The other piece that this parable points us to is defensiveness. Our desire for control makes us defensive of our turf when we are threatened, and lash out at those who we perceive are responsible for the threat. If someone cuts us off in traffic, we curse them at least in our hearts, if not with our mouths. If someone tells us that we are wrong about something, instead of asking if they are right, we try to find reasons why that person is wrong and lash out at them, at least in our hearts, if not with our mouths. If neighbors move in who disrupt the quiet of our neighborhoods, we lash out at them, at least within our four walls, if not to their faces.
This tendency toward angry self-defensiveness is deeply entrenched in the way we act and think. Yet nothing could be further from the ideal if we want to follow Christ. He was the one who was never self-righteously angry, and never defended his own rights at all, but willingly gave himself away completely. He was the one who said his followers should do the same thing: “If anyone wants to follow me, let them deny themselves, take up their cross and follow me.”
Look at the steward in this parable. Whether or not you think what he did was a good thing, look at what he did when he was threatened. He did not sit around and lash out at the man who caused him pain. Instead, he took constructive action. The first thing he says is, “What will I do?” And he goes around to the people who owed his master. And to the first guy, he says, “How much do you owe my master?” And the guy says, “A hundred jugs of olive oil.” And he says, “Here, quick, make it fifty.” Then he went to another guy and says, “How much do you owe?” And the guy says, “A hundred containers of wheat.” And he says, “Quick, make it fifty.” Rather than lashing out, the man reaches out. Rather than making a bad situation worse by cursing the manager who fired him, he took action. And as one preacher put it when he talked about this text, the man took the bad hand he had been dealt and did some wheeling and dealing in faith that some good could still come out of this.
But it is not merely the fact that you should do something constructive when you are threatened that matters. It also matters what you do. Now, I want to share with you an insight I have into the parable that it seems most commentators do not share. So I guess I am one of the few people who sees this parable this way. I don’t say that proudly, because often when you’re thinking of something unique, you’re thinking wrong. So you’re welcome to disagree with me if you want.
But I think this parable is at least in part an allegory. An allegory is a story where the characters in the story represent other people. Parables are often allegories; the Prodigal Son, for instance, is an allegory. The father is meant to represent God; the prodigal son represents the person who has run away from God but wants to come home; the faithful but bitter elder son represents the religious elite who were so proud of themselves but not willing to be happy when others came to know God. Often, in allegorical parables, God is depicted as a master or a rich man who entrusts some of his property to a hired hand, who represents the religious elite of the day. In the parable of the Vineyard, for instance, the story is told of a rich man who owns a vineyard and hires tenants to take care of it. The master sends a servant to collect his produce, but the tenants seize the servant and kills him. This happens time and time again. Finally, the master says, “I keep sending servants and they keep killing them. Certainly they would respect me if I sent my son” so he sends his son and the tenants kill him too. This parable is an allegory; the rich man is God, and the tenants are the religious authorities; the servants that the rich man sends are the prophets, and the son who they kill is Jesus. The parable is an allegory, a sort of code.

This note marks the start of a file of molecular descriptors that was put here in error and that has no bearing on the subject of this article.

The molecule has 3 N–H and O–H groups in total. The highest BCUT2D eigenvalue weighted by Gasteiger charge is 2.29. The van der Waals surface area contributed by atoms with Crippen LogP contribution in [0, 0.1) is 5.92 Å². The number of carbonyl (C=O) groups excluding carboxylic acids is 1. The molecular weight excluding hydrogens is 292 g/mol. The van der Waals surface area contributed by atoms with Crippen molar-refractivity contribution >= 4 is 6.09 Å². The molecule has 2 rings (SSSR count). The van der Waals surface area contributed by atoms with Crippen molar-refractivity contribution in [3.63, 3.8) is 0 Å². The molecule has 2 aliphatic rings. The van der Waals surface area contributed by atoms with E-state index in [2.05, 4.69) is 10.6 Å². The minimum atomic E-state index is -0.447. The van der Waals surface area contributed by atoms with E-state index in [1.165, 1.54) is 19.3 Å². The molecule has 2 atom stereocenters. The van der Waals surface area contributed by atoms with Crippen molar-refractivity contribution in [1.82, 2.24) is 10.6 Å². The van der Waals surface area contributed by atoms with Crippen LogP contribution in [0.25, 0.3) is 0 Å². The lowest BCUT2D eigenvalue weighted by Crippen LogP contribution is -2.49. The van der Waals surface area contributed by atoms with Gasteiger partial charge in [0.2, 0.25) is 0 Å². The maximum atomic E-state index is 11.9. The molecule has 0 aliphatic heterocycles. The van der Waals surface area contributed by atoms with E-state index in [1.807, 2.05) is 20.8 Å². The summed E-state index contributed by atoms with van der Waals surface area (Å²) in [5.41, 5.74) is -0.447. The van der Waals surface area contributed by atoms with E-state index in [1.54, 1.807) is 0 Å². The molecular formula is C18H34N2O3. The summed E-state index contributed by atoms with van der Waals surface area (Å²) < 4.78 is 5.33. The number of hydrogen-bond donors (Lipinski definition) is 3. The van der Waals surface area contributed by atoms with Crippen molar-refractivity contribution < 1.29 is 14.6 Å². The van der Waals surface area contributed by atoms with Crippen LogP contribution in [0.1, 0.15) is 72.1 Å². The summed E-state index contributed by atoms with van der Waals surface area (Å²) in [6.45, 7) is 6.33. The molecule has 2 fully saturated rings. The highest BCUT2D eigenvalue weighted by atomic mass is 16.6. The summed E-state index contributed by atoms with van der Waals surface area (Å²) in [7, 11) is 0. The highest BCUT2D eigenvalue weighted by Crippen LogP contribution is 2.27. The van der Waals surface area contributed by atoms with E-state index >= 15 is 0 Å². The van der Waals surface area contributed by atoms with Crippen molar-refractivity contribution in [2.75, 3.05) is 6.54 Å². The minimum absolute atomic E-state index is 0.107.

I think this parable could be understood in the same way, that it’s not just an illustration, but a commentary on our relationship to God. Do you notice in the parable how the rich man is only happy with the manager when he starts forgiving debts? Why on earth would the rich man be happy when this man goes out and gives away so much of his stuff? That doesn’t sound like any rich man I know; you don’t get rich by cutting people’s debts in half, you get rich by squeezing money out of people and defending your turf, not giving away anything that’s rightfully yours. Doesn’t this sound not like an earthly rich man, but like God?
Perhaps the message of the parable is that when our carefully built suburban houses of cards start to collapse, when life happens and we are dealt a blow, it is then that we must reflect God’s generosity to the world. It is natural in these times for us to look inward, to worry, to be paralyzed, to defend what we’ve got, to tend to ourselves; but it is God’s desire for us in that moment to look beyond ourselves and tell the world, “Don’t you know how good my master is? He forgives debts, he wants you to know that the debt you owe him will not crush you, but he forgives. When life whacks you over the head, when it’s your instinct to look inward, it’s then you must look outward to tell others how much God loves them and how you love them with the love of God.
I once knew a church located in a changing neighborhood. Once a prosperous resort town, public housing projects moved in in the 1960s and the neighborhood changed drastically. Some old-time residents said the neighborhood had gone to pot. Some said it had gone to hell. Some said things that can’t be repeated here. Many of the old-time residents and church members moved out to nearby towns. Still, they were members of the church and came back to the old town every week to have church. But they were totally estranged from the town around them. They no longer knew, or cared to know, the people who lived around the church. A town which had changed ethnically and financially was simply not of interest to them. No doubt life came in and dealt this church a blow: the town was going to change. But they retreated inward instead of looking outward and imagining how things could be different, imagining how some good could come out of this. One supposes they could have become a multi-ethnic church, pioneering a new way of doing ministry in a new town. Instead, the desire to blame others rather than solve problems paralyzes them to this day. They looked inward when they could have looked out and it cost them so much spiritually.
As we have said, those times when life knocks us down a peg will come. They come for all of us. What would happen if we looked at them differently? What would happen if we weren’t so concerned with defending ourselves and turning inward—what would happen if we turned outward? What would happen if we reacted to disaster constructively rather than destructively? What if the trials we all fear became an occasion to reach out and love the world? What if?